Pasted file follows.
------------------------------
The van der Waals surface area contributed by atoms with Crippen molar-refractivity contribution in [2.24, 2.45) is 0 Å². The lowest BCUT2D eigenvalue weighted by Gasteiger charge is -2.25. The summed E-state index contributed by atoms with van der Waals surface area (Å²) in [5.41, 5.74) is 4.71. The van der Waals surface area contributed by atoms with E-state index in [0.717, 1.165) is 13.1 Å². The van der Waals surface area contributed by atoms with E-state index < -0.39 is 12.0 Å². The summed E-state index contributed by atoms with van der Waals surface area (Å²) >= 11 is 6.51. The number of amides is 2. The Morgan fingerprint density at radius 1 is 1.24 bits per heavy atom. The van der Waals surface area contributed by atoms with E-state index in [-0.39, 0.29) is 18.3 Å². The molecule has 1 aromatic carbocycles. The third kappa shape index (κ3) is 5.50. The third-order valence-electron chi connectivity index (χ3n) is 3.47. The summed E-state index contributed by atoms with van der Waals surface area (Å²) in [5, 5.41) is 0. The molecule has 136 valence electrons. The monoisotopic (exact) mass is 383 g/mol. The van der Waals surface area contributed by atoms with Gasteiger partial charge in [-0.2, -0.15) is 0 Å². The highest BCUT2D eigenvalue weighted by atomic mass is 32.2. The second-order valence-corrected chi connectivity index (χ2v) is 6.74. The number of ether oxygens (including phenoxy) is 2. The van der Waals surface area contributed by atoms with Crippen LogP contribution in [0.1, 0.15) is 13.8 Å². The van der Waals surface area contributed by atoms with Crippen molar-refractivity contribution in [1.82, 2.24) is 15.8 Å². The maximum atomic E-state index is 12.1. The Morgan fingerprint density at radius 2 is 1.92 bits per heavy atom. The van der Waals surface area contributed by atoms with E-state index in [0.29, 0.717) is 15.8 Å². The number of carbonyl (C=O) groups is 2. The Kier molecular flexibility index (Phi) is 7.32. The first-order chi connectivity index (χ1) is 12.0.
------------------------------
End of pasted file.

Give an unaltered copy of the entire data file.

The van der Waals surface area contributed by atoms with Crippen molar-refractivity contribution in [2.24, 2.45) is 0 Å². The lowest BCUT2D eigenvalue weighted by Gasteiger charge is -2.25. The summed E-state index contributed by atoms with van der Waals surface area (Å²) in [5.41, 5.74) is 4.71. The van der Waals surface area contributed by atoms with E-state index in [0.717, 1.165) is 13.1 Å². The van der Waals surface area contributed by atoms with E-state index < -0.39 is 12.0 Å². The summed E-state index contributed by atoms with van der Waals surface area (Å²) >= 11 is 6.51. The number of amides is 2. The Morgan fingerprint density at radius 1 is 1.24 bits per heavy atom. The van der Waals surface area contributed by atoms with E-state index in [-0.39, 0.29) is 18.3 Å². The molecule has 1 aromatic carbocycles. The third kappa shape index (κ3) is 5.50. The third-order valence-electron chi connectivity index (χ3n) is 3.47. The summed E-state index contributed by atoms with van der Waals surface area (Å²) in [5, 5.41) is 0. The molecule has 136 valence electrons. The monoisotopic (exact) mass is 383 g/mol. The van der Waals surface area contributed by atoms with Gasteiger partial charge in [-0.2, -0.15) is 0 Å². The highest BCUT2D eigenvalue weighted by atomic mass is 32.2. The second-order valence-corrected chi connectivity index (χ2v) is 6.74. The number of ether oxygens (including phenoxy) is 2. The van der Waals surface area contributed by atoms with Crippen LogP contribution in [0.1, 0.15) is 13.8 Å². The van der Waals surface area contributed by atoms with Crippen molar-refractivity contribution in [1.82, 2.24) is 15.8 Å². The maximum atomic E-state index is 12.1. The Morgan fingerprint density at radius 2 is 1.92 bits per heavy atom. The van der Waals surface area contributed by atoms with E-state index in [0.29, 0.717) is 15.8 Å². The number of carbonyl (C=O) groups is 2. The Kier molecular flexibility index (Phi) is 7.32. The first-order chi connectivity index (χ1) is 12.0.